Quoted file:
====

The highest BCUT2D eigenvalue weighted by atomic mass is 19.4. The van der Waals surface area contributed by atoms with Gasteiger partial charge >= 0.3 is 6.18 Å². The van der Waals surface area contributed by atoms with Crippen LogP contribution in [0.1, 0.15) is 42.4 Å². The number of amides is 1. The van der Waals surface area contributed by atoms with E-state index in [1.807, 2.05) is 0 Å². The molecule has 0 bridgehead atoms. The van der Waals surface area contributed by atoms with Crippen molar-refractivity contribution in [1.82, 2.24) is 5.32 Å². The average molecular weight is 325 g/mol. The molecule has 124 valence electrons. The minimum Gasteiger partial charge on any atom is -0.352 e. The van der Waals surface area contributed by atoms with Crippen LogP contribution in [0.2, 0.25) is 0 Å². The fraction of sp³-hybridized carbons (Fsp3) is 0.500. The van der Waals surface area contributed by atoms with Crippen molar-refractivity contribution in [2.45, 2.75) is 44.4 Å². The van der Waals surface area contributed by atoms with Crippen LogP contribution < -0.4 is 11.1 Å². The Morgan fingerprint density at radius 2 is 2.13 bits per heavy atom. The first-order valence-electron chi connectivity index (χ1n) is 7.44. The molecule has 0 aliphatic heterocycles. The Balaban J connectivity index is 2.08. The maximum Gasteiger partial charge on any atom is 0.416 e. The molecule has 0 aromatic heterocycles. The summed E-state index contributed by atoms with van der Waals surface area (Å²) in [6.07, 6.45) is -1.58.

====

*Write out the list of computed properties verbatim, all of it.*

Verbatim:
The highest BCUT2D eigenvalue weighted by atomic mass is 19.4. The van der Waals surface area contributed by atoms with Gasteiger partial charge >= 0.3 is 6.18 Å². The van der Waals surface area contributed by atoms with Crippen LogP contribution in [0.1, 0.15) is 42.4 Å². The number of amides is 1. The van der Waals surface area contributed by atoms with E-state index in [1.807, 2.05) is 0 Å². The molecule has 0 bridgehead atoms. The van der Waals surface area contributed by atoms with Crippen molar-refractivity contribution in [1.82, 2.24) is 5.32 Å². The average molecular weight is 325 g/mol. The molecule has 124 valence electrons. The minimum Gasteiger partial charge on any atom is -0.352 e. The van der Waals surface area contributed by atoms with Crippen LogP contribution in [0.2, 0.25) is 0 Å². The fraction of sp³-hybridized carbons (Fsp3) is 0.500. The van der Waals surface area contributed by atoms with Crippen molar-refractivity contribution in [2.45, 2.75) is 44.4 Å². The van der Waals surface area contributed by atoms with Crippen LogP contribution < -0.4 is 11.1 Å². The Morgan fingerprint density at radius 2 is 2.13 bits per heavy atom. The first-order valence-electron chi connectivity index (χ1n) is 7.44. The molecule has 0 aliphatic heterocycles. The Balaban J connectivity index is 2.08. The maximum Gasteiger partial charge on any atom is 0.416 e. The molecule has 0 aromatic heterocycles. The summed E-state index contributed by atoms with van der Waals surface area (Å²) in [6.07, 6.45) is -1.58.